Updated July 28, 2023
Difference Between Chapter 7 vs Chapter 11
The following article provides an outline for Chapter 7 vs Chapter 11. If any business/person is thinking of filing for bankruptcy, this is not an easy task/decision. There are many complications, but one has to decide which bankruptcy chapter to file. Chapter 7 of bankruptcy is also known as liquidation bankruptcy or straight bankruptcy. Under this chapter, the debtors can surrender assets and quickly eliminate unsecured debts like personal loans, etc., which have no collateral.
In addition, there will be no repayment schedule under this type of bankruptcy since the asset liquidation will help recover the debt value. On the other hand, Chapter 11 bankruptcy, also called rehabilitation bankruptcy, allows the party filing bankruptcy to pay their debts back over time. In other words, it is a more organized approach that helps businesses to restructure their operations and emerge as a more healthy organization.
Head-to-Head Comparison Between Chapter 7 vs Chapter 11 (Infographics)
Below are the top 7 differences between Chapter 7 vs. Chapter 11:
Key Differences Between Chapter 7 vs Chapter 11
Chapter 7 vs Chapter 11 are the bankruptcy sections that individuals or businesses can use to file the bankruptcy.
Although these two chapters provide in filing bankruptcy, there are differences which are as follows:
- Chapter 7 is the final step of any business. The business operations will no longer exist under this section. It is not the case with Chapter 11 filling, as this filling helps restructure the debt and allows businesses to continue their operations.
- The company is disposing of its debts by liquidating the assets to pay the creditors. But, on the other hand, Chapter 11 keeps the hope alive that business will come back in the future.
- The cost of filing bankruptcy under Chapter 7 is relatively lower than Chapter 11.
- Under both the chapter, a trustee has a different role to play. In Chapter 7, the business will seize its operation, and the trustee will sell the assets to repay the creditors. In Chapter 11, the trustee will only oversee the operation of the business and debt restructuring.
- There is no need for an attorney to file bankruptcy under Chapter 7, but filling under Chapter 11 is a complex process requiring more knowledge.
Chapter 7 vs Chapter 11 Comparison Table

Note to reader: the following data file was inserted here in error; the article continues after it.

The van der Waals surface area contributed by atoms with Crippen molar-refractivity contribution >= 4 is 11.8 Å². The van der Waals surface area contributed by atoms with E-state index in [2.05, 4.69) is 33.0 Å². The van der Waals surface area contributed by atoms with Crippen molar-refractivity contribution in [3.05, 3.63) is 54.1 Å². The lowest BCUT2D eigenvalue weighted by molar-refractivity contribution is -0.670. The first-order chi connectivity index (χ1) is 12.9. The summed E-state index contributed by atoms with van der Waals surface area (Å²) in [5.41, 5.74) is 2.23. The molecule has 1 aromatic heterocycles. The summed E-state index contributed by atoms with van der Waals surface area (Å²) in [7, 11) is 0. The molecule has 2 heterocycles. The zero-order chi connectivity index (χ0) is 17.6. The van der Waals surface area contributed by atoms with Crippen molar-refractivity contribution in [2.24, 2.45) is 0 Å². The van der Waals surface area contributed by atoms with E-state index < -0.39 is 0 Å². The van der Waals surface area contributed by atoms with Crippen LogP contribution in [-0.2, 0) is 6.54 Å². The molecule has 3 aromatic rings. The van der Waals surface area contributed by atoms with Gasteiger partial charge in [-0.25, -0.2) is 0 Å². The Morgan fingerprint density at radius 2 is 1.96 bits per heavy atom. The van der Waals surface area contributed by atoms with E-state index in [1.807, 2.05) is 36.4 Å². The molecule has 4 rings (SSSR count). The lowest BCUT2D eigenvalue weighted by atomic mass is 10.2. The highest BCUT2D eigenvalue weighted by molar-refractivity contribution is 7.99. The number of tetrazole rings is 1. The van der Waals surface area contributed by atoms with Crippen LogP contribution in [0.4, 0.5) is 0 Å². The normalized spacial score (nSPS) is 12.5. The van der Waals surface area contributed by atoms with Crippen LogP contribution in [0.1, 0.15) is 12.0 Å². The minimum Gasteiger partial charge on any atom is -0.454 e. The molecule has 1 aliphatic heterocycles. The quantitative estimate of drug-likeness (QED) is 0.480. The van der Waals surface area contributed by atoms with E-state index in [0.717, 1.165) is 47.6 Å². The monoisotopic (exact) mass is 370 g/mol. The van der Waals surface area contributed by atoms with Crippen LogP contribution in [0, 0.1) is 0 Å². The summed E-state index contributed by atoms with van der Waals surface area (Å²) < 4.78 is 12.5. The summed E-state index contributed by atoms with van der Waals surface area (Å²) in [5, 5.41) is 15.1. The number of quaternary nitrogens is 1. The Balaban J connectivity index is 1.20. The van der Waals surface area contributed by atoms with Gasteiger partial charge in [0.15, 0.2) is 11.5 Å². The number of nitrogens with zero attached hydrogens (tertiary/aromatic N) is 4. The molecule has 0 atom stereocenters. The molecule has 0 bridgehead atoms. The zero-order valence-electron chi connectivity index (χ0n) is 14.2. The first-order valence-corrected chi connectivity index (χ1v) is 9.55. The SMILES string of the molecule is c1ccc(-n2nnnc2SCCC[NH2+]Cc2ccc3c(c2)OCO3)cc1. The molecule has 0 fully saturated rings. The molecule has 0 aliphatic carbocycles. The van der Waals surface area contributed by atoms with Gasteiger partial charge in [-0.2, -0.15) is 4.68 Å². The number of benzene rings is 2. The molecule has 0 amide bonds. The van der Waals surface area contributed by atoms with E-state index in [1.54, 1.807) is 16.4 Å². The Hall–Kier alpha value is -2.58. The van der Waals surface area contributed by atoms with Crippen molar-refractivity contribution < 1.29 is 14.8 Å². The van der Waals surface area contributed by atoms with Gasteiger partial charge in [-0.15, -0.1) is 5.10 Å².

Let’s look at the top 7 comparisons between them:
|Chapter 7 is the last step of their operations for any individual or any business, and they seize to operate after filling under this section.||This section allows the party filing bankruptcy under this section to reorganize the bankruptcy and continue its operations.|
|This section’s attorney cost and filing fees are substantially lower than in Chapter 11.||This section’s attorney cost and filing fees are substantially higher than in Chapter 11.|
|In this section, debtors do not pay creditors back but receive a share of the money when the assets are sold.||In this section, debtors must have a reorganization plan outlining how the creditors will be paid back.|
|A trustee is appointed in this section, who can decide to operate the business for some time before closing all the operations to generate some money for the creditors.||A trustee in this section does not sell the assets but supervises the operations, and the business will continue to operate by the owners.|
|Chapter 7 has limited forms for filing bankruptcy and is fewer in number than Chapter 11.||The forms in Chapter 11 are more complicated than in Chapter 7.|
|Chapter 7 bankruptcy can be filed without an attorney.||Chapter 11 bankruptcy filing needs an attorney’s help since it requires more knowledge of the bankruptcy code.|
|Debt is absolved in Chapter 7 filling.||Debt is not absolved but restructured, and there is a change in the debt.|
After discussing the above points, we can infer that both Chapter 7 and Chapter 11 are similar in that both are useful sections if some individual or business wants to file bankruptcy. But they are different in the way they work. For example, if the reason for applying for bankruptcy is that the party wants to shut down its operations, then Chapter 7 is useful. Still, if they want to continue the business operations, chapter 11 is effective.
Since in Chapter 7, the businesses shut down their operations, all of their assets are sold off, and the proceeds will be used to pay the creditors. So that is why there is no need for the debtors to pay any money or have any repayment schedule. But in Chapter 11, debtors must have a repayment schedule that will determine how the creditors will get paid. Chapter 11 is a more complex process than Chapter 7; therefore, the cost is also higher than Chapter 7. In a nutshell, Chapter 7 vs Chapter 11 have pros and cons, and it solely depends upon the purpose or intention of filing bankruptcy, which will eventually help select which chapter to use.
This article has guided the top difference between Chapter 7 and Chapter 11. Here, we also discuss the Chapter 7 vs Chapter 11 key differences with Infographics and a Comparison table. You may also have a look at the following articles to learn more –